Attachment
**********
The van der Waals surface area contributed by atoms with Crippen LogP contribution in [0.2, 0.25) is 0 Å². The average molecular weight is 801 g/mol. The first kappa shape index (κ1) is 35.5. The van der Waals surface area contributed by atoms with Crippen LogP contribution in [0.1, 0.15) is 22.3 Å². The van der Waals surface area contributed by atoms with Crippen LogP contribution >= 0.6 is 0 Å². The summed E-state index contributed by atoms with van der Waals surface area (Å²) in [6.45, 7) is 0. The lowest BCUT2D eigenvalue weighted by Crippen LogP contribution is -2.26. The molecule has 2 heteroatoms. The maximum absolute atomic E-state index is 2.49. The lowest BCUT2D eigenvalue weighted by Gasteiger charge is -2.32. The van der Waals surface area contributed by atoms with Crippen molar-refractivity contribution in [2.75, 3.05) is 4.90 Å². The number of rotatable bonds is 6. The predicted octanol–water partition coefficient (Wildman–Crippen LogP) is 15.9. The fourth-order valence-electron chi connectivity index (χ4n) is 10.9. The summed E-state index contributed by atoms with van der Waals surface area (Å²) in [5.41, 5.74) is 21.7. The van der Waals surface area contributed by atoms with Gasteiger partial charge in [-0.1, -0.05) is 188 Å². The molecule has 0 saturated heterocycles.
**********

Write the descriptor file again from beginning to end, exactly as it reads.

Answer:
The van der Waals surface area contributed by atoms with Crippen LogP contribution in [0.2, 0.25) is 0 Å². The average molecular weight is 801 g/mol. The first kappa shape index (κ1) is 35.5. The van der Waals surface area contributed by atoms with Crippen LogP contribution in [0.1, 0.15) is 22.3 Å². The van der Waals surface area contributed by atoms with Crippen LogP contribution >= 0.6 is 0 Å². The summed E-state index contributed by atoms with van der Waals surface area (Å²) in [6.45, 7) is 0. The lowest BCUT2D eigenvalue weighted by Crippen LogP contribution is -2.26. The molecule has 2 heteroatoms. The maximum absolute atomic E-state index is 2.49. The lowest BCUT2D eigenvalue weighted by Gasteiger charge is -2.32. The van der Waals surface area contributed by atoms with Crippen molar-refractivity contribution in [2.75, 3.05) is 4.90 Å². The number of rotatable bonds is 6. The predicted octanol–water partition coefficient (Wildman–Crippen LogP) is 15.9. The fourth-order valence-electron chi connectivity index (χ4n) is 10.9. The summed E-state index contributed by atoms with van der Waals surface area (Å²) in [5.41, 5.74) is 21.7. The van der Waals surface area contributed by atoms with Gasteiger partial charge in [-0.1, -0.05) is 188 Å². The molecule has 0 saturated heterocycles.